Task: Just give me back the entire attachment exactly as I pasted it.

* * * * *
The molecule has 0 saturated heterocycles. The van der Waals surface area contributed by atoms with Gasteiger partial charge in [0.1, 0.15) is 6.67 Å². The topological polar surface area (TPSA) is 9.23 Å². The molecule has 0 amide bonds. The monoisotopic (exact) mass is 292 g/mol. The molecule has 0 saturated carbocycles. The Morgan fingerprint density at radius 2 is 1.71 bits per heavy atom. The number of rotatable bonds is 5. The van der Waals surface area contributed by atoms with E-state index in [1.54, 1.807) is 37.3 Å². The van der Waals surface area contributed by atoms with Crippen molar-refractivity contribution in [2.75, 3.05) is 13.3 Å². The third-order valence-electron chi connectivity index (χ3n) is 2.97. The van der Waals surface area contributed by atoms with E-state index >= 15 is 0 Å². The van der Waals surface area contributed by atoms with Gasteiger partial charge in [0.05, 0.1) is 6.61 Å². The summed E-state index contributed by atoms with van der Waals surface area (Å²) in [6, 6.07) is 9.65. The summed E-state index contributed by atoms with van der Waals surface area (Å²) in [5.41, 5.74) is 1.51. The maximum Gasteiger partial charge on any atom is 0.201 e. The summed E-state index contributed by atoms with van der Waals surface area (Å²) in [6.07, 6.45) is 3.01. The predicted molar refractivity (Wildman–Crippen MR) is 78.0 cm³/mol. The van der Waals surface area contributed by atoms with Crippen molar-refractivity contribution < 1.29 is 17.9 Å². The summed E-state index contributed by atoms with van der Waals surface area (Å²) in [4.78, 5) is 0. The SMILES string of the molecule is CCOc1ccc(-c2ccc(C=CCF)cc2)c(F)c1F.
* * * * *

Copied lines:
The molecule has 0 saturated heterocycles. The van der Waals surface area contributed by atoms with Gasteiger partial charge in [0.1, 0.15) is 6.67 Å². The topological polar surface area (TPSA) is 9.23 Å². The molecule has 0 amide bonds. The monoisotopic (exact) mass is 292 g/mol. The molecule has 0 saturated carbocycles. The Morgan fingerprint density at radius 2 is 1.71 bits per heavy atom. The number of rotatable bonds is 5. The van der Waals surface area contributed by atoms with E-state index in [1.54, 1.807) is 37.3 Å². The van der Waals surface area contributed by atoms with Crippen molar-refractivity contribution in [2.75, 3.05) is 13.3 Å². The third-order valence-electron chi connectivity index (χ3n) is 2.97. The van der Waals surface area contributed by atoms with E-state index >= 15 is 0 Å². The van der Waals surface area contributed by atoms with Gasteiger partial charge in [0.05, 0.1) is 6.61 Å². The summed E-state index contributed by atoms with van der Waals surface area (Å²) in [6, 6.07) is 9.65. The summed E-state index contributed by atoms with van der Waals surface area (Å²) in [5.41, 5.74) is 1.51. The maximum Gasteiger partial charge on any atom is 0.201 e. The summed E-state index contributed by atoms with van der Waals surface area (Å²) in [6.07, 6.45) is 3.01. The predicted molar refractivity (Wildman–Crippen MR) is 78.0 cm³/mol. The van der Waals surface area contributed by atoms with Crippen molar-refractivity contribution < 1.29 is 17.9 Å². The summed E-state index contributed by atoms with van der Waals surface area (Å²) in [4.78, 5) is 0. The SMILES string of the molecule is CCOc1ccc(-c2ccc(C=CCF)cc2)c(F)c1F.